Despite the debate that surrounds the association between the numbers of cases performed by a resident and the acquired competences, in this study, the perception of competences was proportional to the number of procedures performed2727 Nygaard RM, Daly SR, Van Camp JM. General Surgery Resident Case Logs: Do They Accurately Reflect Resident Experience? In: Journal of Surgical Education. Elsevier Inc.; 2015. p. e178-83.. The exposure of in-training surgeons to trauma scenarios should be increased in order to improve their competence in the area. Probably, longer periods of residency may be a potential solution to overcome these barriers (such as extending the three-year to a five-year residency).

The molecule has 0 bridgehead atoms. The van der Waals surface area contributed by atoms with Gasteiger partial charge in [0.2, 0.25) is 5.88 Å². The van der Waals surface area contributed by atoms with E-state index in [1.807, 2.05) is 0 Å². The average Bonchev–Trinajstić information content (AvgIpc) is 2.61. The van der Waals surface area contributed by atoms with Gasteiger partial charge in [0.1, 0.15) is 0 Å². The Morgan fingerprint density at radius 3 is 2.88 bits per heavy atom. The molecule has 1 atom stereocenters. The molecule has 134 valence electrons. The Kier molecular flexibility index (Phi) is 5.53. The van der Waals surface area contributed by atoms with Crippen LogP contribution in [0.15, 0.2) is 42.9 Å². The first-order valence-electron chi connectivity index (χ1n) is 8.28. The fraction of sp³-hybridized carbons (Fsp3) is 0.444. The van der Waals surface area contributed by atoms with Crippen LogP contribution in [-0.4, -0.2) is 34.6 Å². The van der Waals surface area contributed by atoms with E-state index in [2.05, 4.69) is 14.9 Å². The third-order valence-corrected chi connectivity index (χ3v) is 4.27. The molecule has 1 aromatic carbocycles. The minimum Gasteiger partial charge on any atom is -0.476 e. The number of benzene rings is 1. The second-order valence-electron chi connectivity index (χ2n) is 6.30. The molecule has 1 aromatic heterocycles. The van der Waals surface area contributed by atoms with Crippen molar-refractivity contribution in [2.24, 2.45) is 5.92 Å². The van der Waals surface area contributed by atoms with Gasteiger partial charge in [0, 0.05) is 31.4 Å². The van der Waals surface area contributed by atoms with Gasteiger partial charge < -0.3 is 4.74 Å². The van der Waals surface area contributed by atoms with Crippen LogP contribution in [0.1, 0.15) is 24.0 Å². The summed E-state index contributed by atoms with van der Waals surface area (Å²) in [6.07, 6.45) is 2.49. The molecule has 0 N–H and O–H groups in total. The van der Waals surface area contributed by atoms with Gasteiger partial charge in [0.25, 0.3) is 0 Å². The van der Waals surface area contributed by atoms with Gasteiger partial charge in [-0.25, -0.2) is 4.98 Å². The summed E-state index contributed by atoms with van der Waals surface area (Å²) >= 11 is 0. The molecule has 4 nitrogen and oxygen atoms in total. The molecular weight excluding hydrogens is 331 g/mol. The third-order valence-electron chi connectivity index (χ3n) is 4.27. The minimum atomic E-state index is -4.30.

The low-level of competence and the reduced exposure to trauma cases has also been reported in international literature. A 15-year study in the United States demonstrated a decrease in the number of trauma cases managed by general surgery residents3434 Strumwasser A, Grabo D, Inaba K, Matsushima K, Clark D, Benjamin E, et al. Is your graduating general surgery resident qualified to take trauma call? A 15-year appraisal of the changes in general surgery education for trauma. J Trauma Acute Care Surg. 2017 Mar;82(3):470-80.. In Canada, flaws in trauma surgical training have also been detected. At least 20% of their population do not have access to a trauma center with expert trauma surgeons, care is also delivered by general surgeons in local hospitals99 Engels PT, Bradley NL, Ball CG. The current state of resident trauma training: Are we losing a generation? Can J Surg. 2018;61(3):153-4.,1313 Hameed SM, Schuurman N, Razek T, Boone D, Van Heest R, Taulu T, et al. Access to trauma systems in Canada. J Trauma - Inj Infect Crit Care. 2010 Dec;69(6):1350-61.,2222 Mattar SG, Alseidi AA, Jones DB, Jeyarajah DR, Swanstrom LL, Aye RW, et al. General surgery residency inadequately prepares trainees for fellowship: Results of a survey of fellowship program directors. In: Annals of Surgery. 2013. p. 440-7..